A review of AfriBusiness’ summit on expropriation without compensation

AfriBusiness convened a summit on Tuesday, 6 March 2018 of leading NGOs and political parties to consider the implications of the resolution that was adopted in the National Assembly on 27 February 2018 to pursue – as a matter of policy – expropriation without compensation (EWC).

During their discussions all the participants expressed deep concern over the implications of EWC for:

  • The future viability of commercial agriculture;
  • The future of food production;
  • The future of investment and economic growth;
  • The banks and financial institutions to which farmers owe in total R160 billion; and
  • The future of race relations following expropriation of farms or any other property without compensation based on race.

Some of the views that were expressed include:

  • The implementation of EWC would be a potentially fatal blow to the great accord that South Africans had reached between 1990 and 1996.
  • The National Assembly had evidently adopted the resolution based on wildly inaccurate information on land and property ownership and the actual demand for agricultural land in the black community.
  • EWC posed a threat to the property rights of all South Africans – black and white – and particularly to the property rights of the 7,5 million black South Africans who owned their properties bond-free. It was pointed out that the value of these homes were at least four times the total value of all the agricultural land in South Africa.
  • Government’s land reform policies would not result in increased black ownership of land, but in a situation where the State would be the custodian of all the land in the country.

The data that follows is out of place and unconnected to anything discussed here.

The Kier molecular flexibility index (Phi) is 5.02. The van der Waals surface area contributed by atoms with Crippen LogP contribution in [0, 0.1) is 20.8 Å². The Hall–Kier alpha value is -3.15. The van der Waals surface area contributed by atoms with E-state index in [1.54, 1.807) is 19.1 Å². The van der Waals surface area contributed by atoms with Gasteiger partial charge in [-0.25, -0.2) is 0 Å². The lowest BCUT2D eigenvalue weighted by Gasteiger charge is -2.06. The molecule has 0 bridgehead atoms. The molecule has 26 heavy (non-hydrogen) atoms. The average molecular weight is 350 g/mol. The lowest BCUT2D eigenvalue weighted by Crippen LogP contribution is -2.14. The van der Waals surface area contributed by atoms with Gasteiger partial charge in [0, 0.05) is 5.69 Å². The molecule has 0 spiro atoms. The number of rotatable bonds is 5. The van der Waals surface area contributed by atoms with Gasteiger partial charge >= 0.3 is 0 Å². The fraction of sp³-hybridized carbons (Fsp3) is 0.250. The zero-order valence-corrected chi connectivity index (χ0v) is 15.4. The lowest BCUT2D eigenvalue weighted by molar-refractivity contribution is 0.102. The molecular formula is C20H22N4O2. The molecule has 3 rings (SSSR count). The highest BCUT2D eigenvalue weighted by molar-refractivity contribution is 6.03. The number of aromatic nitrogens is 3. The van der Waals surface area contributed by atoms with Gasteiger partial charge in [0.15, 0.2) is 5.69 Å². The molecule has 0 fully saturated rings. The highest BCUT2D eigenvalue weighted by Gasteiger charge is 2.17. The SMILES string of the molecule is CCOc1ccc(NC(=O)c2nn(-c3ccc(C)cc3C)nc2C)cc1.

• Secure property rights were the foundation for all successful economies and were also essential for genuine democracies, while the destruction of property rights had led to the catastrophic implosion of economies and societies, as had recently been witnessed in Zimbabwe and Venezuela.
  • There was no need to amend Section 25 of the Constitution, because it already made ample provision for fair and effective land reform.
  • The decision to opt for EWC revealed a degree of racial animus, particularly when viewed within the context of the racially aggressive tone of the debate that had preceded the adoption of the resolution in the National Assembly.

Participants in the summit expressed their support for proper land restitution and a genuine and workable approach to land reform. They took note that the resolution had called for EWC that would not destabilise agriculture, endanger food security or undermine economic growth. However, they regarded these provisions as contradictions in terms, since agriculture, food security and economic growth axiomatically require respect for property rights.

The participants expressed the intent to –

  • Unambiguously oppose the imposition of EWC;
  • Continue to monitor the situation;
  • Make representations to the Constitutional Review Committee to which EWC has been referred; and
  • Accept President Ramaphosa’s invitation to discuss their deep concerns relating to EWC at an appropriate time.